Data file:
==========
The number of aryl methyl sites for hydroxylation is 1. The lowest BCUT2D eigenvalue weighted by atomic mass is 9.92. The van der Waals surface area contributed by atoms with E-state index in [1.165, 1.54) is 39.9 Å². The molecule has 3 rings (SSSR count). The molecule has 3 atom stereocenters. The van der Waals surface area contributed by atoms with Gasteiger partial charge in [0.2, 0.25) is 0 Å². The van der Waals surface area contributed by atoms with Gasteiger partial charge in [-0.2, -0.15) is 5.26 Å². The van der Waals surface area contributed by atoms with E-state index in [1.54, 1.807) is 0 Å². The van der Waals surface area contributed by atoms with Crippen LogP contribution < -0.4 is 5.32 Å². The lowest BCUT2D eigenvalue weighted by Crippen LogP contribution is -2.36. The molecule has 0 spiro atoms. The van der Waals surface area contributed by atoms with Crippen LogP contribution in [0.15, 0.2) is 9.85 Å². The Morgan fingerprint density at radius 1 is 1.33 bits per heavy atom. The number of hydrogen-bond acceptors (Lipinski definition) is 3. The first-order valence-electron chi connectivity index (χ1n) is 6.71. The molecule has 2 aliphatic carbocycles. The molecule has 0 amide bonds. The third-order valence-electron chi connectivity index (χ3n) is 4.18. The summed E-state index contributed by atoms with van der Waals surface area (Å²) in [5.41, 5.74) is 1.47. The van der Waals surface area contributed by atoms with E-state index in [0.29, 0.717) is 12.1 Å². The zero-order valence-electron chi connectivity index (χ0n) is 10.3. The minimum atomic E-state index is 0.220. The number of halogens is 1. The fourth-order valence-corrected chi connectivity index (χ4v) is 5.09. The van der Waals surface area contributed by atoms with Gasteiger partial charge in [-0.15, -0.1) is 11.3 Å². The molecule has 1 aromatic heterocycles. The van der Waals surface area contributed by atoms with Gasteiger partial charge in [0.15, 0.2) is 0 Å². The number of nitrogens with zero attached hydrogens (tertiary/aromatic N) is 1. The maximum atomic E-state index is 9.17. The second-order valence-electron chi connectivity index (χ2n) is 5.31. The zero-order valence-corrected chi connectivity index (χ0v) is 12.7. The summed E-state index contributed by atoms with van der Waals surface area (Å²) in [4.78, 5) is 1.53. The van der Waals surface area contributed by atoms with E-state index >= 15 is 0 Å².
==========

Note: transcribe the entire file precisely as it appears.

The number of aryl methyl sites for hydroxylation is 1. The lowest BCUT2D eigenvalue weighted by atomic mass is 9.92. The van der Waals surface area contributed by atoms with E-state index in [1.165, 1.54) is 39.9 Å². The molecule has 3 rings (SSSR count). The molecule has 3 atom stereocenters. The van der Waals surface area contributed by atoms with Gasteiger partial charge in [0.2, 0.25) is 0 Å². The van der Waals surface area contributed by atoms with Gasteiger partial charge in [-0.2, -0.15) is 5.26 Å². The van der Waals surface area contributed by atoms with E-state index in [1.54, 1.807) is 0 Å². The van der Waals surface area contributed by atoms with Crippen LogP contribution < -0.4 is 5.32 Å². The lowest BCUT2D eigenvalue weighted by Crippen LogP contribution is -2.36. The molecule has 0 spiro atoms. The van der Waals surface area contributed by atoms with Crippen LogP contribution in [0.15, 0.2) is 9.85 Å². The Morgan fingerprint density at radius 1 is 1.33 bits per heavy atom. The number of hydrogen-bond acceptors (Lipinski definition) is 3. The first-order valence-electron chi connectivity index (χ1n) is 6.71. The molecule has 2 aliphatic carbocycles. The molecule has 0 amide bonds. The third-order valence-electron chi connectivity index (χ3n) is 4.18. The summed E-state index contributed by atoms with van der Waals surface area (Å²) in [5.41, 5.74) is 1.47. The van der Waals surface area contributed by atoms with E-state index in [0.29, 0.717) is 12.1 Å². The zero-order valence-electron chi connectivity index (χ0n) is 10.3. The minimum atomic E-state index is 0.220. The number of halogens is 1. The fourth-order valence-corrected chi connectivity index (χ4v) is 5.09. The van der Waals surface area contributed by atoms with Gasteiger partial charge in [-0.15, -0.1) is 11.3 Å². The molecule has 1 aromatic heterocycles. The van der Waals surface area contributed by atoms with Gasteiger partial charge in [0.15, 0.2) is 0 Å². The number of nitrogens with zero attached hydrogens (tertiary/aromatic N) is 1. The maximum atomic E-state index is 9.17. The second-order valence-electron chi connectivity index (χ2n) is 5.31. The zero-order valence-corrected chi connectivity index (χ0v) is 12.7. The summed E-state index contributed by atoms with van der Waals surface area (Å²) in [4.78, 5) is 1.53. The van der Waals surface area contributed by atoms with E-state index >= 15 is 0 Å².